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41 Responses to “The Dancing Plague of 1518”

  1. 1 sams

    I didn’t know of this!! What a sight that would have been. Strange and sad at the same time.

    • The only problem is that if you saw it you might catch it!

      • but the thing is you wouldn’t catch it because if you read it all it was caused by bread and not by being around them

        • 4 tina

          Have you read the last paragraph of the article?

          ‘Backman and other experts at the time believed the most likely explanation was ergot, a mold that grows on the stalks of damp rye. When consumed unknowingly in bread, the mold can trigger violent convulsion and delusions but not, Waller says, “coordinated movements that last for days.” ‘
          they believed it was MPI, which you could probably catch if you had lived in approximately the same area as them at the time

          • 5 derry

            it only says that they BELIEVE it’s the mold

        • 6 Smittot

          he wrote the freakin article… i should hope he read it!

  2. 7 Kathleen

    I agree with sams.

  3. 8 imcrystalclear

    I had never heard of this either, but now I have something to research and read about. When I first started reading it I thought maybe she was bi-polar, but then when more people started having the same experiences I thought this is just too weird. Good article. Now, I must go and do some more research.

    • Fortunately there is a quite of lot of information on the subject around as it is a popular story.

  4. 10 steamengenius

    Congrats on this sight J!!! I LOVE listverse,especially the Bizarre and Unsolved Mystery list.I’m a total fiend for the macabre and you have perfected it with Cogitz!!! Keep up the sick work my friend.I can’t wait to see what you have in store!!!

    • Thanks 🙂 I can’t wait to provide more – I would love to write more than one article a day but I don’t want to burn out!

  5. Good article! Years ago,I read about another case of extreme mass hysteria that occurred in the 1400’s or 1500’s or somewhere thereabouts, and I think it was in England. I thought I read about it in McKay’s Extraordinary Delusions and the Madness of Crowds but I can’t find it at the moment. Some people in this town (women and men) became “possessed” by a religious fervor to such an extent they licked the wounds of lepers, ate filth, handled hot coals, allowed themselves to be pierced by swords, etc. Unfortunately, I can’t find the account now.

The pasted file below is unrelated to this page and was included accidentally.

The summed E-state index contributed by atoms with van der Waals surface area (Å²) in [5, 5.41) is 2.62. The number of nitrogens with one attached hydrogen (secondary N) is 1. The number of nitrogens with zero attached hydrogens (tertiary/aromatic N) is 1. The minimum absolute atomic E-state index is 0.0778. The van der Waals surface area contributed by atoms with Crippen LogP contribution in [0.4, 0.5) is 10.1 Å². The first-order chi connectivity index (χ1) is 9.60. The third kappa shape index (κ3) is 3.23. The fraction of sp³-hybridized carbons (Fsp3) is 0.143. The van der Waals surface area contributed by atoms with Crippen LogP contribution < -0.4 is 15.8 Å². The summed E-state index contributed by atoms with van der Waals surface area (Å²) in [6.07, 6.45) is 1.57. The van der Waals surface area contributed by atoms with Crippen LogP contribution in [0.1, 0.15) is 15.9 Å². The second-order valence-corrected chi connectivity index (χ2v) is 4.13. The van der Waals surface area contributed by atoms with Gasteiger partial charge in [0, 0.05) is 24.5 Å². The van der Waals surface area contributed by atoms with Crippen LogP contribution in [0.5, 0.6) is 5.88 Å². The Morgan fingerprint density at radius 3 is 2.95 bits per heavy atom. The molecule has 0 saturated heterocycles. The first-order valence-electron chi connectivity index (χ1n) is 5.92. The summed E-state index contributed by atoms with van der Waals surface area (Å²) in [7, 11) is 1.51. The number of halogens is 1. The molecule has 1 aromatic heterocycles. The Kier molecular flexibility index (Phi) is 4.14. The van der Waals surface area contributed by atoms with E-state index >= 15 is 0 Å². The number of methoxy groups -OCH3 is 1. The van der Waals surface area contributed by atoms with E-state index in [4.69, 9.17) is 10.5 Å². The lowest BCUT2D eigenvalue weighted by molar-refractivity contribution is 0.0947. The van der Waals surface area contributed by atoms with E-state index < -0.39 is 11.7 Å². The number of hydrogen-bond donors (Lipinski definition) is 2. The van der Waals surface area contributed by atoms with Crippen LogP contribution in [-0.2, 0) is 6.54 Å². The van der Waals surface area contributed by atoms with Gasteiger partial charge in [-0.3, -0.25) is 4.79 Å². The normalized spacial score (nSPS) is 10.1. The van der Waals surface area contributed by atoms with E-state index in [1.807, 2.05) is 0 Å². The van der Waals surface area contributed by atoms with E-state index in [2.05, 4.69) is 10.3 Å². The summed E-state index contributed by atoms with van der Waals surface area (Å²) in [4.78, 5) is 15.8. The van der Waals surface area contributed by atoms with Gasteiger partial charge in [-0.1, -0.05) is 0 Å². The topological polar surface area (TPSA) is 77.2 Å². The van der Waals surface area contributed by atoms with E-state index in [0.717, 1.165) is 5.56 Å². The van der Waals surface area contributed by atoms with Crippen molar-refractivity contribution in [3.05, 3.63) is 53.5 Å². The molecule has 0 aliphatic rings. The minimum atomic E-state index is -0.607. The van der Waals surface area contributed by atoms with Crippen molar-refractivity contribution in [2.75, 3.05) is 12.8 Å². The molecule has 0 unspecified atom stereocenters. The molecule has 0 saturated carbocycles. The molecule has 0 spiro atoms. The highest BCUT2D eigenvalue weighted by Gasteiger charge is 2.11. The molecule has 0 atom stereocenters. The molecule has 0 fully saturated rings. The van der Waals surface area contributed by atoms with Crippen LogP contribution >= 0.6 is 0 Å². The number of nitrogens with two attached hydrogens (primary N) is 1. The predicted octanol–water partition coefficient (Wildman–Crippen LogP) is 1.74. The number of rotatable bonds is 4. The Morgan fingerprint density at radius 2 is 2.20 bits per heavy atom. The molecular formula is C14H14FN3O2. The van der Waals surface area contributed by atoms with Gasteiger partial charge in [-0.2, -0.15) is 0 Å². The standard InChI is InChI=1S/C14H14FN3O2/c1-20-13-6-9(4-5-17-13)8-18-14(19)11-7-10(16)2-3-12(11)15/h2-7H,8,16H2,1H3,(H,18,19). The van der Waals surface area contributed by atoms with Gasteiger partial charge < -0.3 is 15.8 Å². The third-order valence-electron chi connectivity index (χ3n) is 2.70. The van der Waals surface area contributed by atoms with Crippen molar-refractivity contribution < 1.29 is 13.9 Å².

• I would really love to know the name of that if you can think of it! It sounds fascinating.

    • 14 EARS

      “licked the wounds of lepers”

      wow. That is demented.

  6. 15 DC

    maybe they just liked dancing…jk, i was thinking whilst i was reading this that it was probably mass hysteria – the first person was probably genuinely dancing against her will and everyone else just got sucked into it. mass hysteria is very powerful. and wasnt ergot meant to have caused the symptons during the salem witch trial, except at some point a researcher realised the rye shouldnt have been growing at that time of the year (or something…). liking the site btw – its like everything i love about listverse has been condensed into cogitz 🙂

    • I think that Salem was mass hysteria too – brought on by an evangelical zeal.

      • 17 Looser

        great post jfrater. hey no offense or anything but could you maybe write longer articles? i love these but you get me all hooked on information and then…. nothing! could you maybe make them just a tad longer?

        • I will consider it 🙂

      • 19 Tsiamon

        I’ve spent a semester studying the Salem Witch Trials and it seems more likely that they were sparked by stress and hysteria, but not of the religious sort- You won’t find this information very forthcoming, but at the time, Salem was in the middle of a very violent war with the local Indian tribes. Evangelical zeal was nothing new; brutal wars added a fresh layer of hysteria.

  7. 20 Zenayda